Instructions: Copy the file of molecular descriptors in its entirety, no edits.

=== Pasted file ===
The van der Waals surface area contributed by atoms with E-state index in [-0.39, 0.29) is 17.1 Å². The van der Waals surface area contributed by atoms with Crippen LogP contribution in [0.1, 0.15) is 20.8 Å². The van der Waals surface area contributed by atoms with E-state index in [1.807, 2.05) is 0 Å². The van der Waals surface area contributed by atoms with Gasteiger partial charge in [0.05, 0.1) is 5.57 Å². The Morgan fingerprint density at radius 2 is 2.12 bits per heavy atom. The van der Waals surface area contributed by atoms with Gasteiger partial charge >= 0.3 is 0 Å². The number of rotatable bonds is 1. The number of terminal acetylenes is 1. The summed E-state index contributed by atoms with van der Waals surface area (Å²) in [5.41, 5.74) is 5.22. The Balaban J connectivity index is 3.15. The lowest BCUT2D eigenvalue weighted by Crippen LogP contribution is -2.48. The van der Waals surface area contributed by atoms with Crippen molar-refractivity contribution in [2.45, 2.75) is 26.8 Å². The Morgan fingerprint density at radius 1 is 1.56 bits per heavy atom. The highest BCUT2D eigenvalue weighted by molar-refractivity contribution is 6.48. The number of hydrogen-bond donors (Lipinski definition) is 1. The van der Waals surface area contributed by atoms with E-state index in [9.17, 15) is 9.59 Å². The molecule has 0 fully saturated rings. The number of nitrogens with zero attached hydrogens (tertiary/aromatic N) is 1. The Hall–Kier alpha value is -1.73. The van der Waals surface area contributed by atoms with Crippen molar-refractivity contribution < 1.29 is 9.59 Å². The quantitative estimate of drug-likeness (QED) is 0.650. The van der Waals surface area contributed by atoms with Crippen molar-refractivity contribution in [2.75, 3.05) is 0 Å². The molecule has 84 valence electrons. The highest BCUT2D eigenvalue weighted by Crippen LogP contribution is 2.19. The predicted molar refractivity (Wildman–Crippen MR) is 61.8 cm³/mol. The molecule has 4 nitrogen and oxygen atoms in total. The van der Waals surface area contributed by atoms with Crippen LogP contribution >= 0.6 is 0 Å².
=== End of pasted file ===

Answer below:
The van der Waals surface area contributed by atoms with E-state index in [-0.39, 0.29) is 17.1 Å². The van der Waals surface area contributed by atoms with Crippen LogP contribution in [0.1, 0.15) is 20.8 Å². The van der Waals surface area contributed by atoms with E-state index in [1.807, 2.05) is 0 Å². The van der Waals surface area contributed by atoms with Gasteiger partial charge in [0.05, 0.1) is 5.57 Å². The Morgan fingerprint density at radius 2 is 2.12 bits per heavy atom. The van der Waals surface area contributed by atoms with Gasteiger partial charge >= 0.3 is 0 Å². The number of rotatable bonds is 1. The number of terminal acetylenes is 1. The summed E-state index contributed by atoms with van der Waals surface area (Å²) in [5.41, 5.74) is 5.22. The Balaban J connectivity index is 3.15. The lowest BCUT2D eigenvalue weighted by Crippen LogP contribution is -2.48. The van der Waals surface area contributed by atoms with Crippen molar-refractivity contribution in [2.45, 2.75) is 26.8 Å². The Morgan fingerprint density at radius 1 is 1.56 bits per heavy atom. The highest BCUT2D eigenvalue weighted by molar-refractivity contribution is 6.48. The number of hydrogen-bond donors (Lipinski definition) is 1. The van der Waals surface area contributed by atoms with E-state index in [9.17, 15) is 9.59 Å². The molecule has 0 fully saturated rings. The number of nitrogens with zero attached hydrogens (tertiary/aromatic N) is 1. The Hall–Kier alpha value is -1.73. The van der Waals surface area contributed by atoms with Crippen molar-refractivity contribution < 1.29 is 9.59 Å². The quantitative estimate of drug-likeness (QED) is 0.650. The van der Waals surface area contributed by atoms with Crippen molar-refractivity contribution in [2.75, 3.05) is 0 Å². The molecule has 84 valence electrons. The highest BCUT2D eigenvalue weighted by Crippen LogP contribution is 2.19. The predicted molar refractivity (Wildman–Crippen MR) is 61.8 cm³/mol. The molecule has 4 nitrogen and oxygen atoms in total. The van der Waals surface area contributed by atoms with Crippen LogP contribution >= 0.6 is 0 Å².